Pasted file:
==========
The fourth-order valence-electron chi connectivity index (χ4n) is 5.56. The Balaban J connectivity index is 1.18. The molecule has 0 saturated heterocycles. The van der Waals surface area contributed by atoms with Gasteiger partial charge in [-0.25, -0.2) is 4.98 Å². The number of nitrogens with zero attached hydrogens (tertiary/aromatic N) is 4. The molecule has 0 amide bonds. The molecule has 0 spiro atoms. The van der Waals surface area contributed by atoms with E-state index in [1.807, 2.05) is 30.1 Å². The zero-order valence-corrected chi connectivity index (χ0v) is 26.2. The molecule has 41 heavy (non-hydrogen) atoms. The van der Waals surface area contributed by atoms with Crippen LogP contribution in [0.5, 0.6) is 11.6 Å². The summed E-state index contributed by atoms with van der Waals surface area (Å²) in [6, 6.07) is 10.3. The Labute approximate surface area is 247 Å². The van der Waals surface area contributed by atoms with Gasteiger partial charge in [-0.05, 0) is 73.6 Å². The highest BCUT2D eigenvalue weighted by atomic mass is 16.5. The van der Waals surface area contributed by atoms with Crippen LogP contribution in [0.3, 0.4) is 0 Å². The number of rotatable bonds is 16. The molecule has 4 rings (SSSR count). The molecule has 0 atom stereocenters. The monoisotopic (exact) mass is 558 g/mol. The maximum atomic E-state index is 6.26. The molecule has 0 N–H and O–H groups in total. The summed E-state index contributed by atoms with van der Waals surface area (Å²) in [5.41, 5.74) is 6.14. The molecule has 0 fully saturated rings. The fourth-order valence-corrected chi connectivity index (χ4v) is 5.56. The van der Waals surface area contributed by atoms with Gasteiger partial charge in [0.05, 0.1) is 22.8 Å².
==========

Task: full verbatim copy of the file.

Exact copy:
The fourth-order valence-electron chi connectivity index (χ4n) is 5.56. The Balaban J connectivity index is 1.18. The molecule has 0 saturated heterocycles. The van der Waals surface area contributed by atoms with Gasteiger partial charge in [-0.25, -0.2) is 4.98 Å². The number of nitrogens with zero attached hydrogens (tertiary/aromatic N) is 4. The molecule has 0 amide bonds. The molecule has 0 spiro atoms. The van der Waals surface area contributed by atoms with E-state index in [1.807, 2.05) is 30.1 Å². The zero-order valence-corrected chi connectivity index (χ0v) is 26.2. The molecule has 41 heavy (non-hydrogen) atoms. The van der Waals surface area contributed by atoms with Crippen LogP contribution in [0.5, 0.6) is 11.6 Å². The summed E-state index contributed by atoms with van der Waals surface area (Å²) in [6, 6.07) is 10.3. The Labute approximate surface area is 247 Å². The van der Waals surface area contributed by atoms with Gasteiger partial charge in [-0.05, 0) is 73.6 Å². The highest BCUT2D eigenvalue weighted by atomic mass is 16.5. The van der Waals surface area contributed by atoms with Crippen LogP contribution in [0.3, 0.4) is 0 Å². The number of rotatable bonds is 16. The molecule has 4 rings (SSSR count). The molecule has 0 atom stereocenters. The monoisotopic (exact) mass is 558 g/mol. The maximum atomic E-state index is 6.26. The molecule has 0 N–H and O–H groups in total. The summed E-state index contributed by atoms with van der Waals surface area (Å²) in [5.41, 5.74) is 6.14. The molecule has 0 fully saturated rings. The fourth-order valence-corrected chi connectivity index (χ4v) is 5.56. The van der Waals surface area contributed by atoms with Gasteiger partial charge in [0.05, 0.1) is 22.8 Å².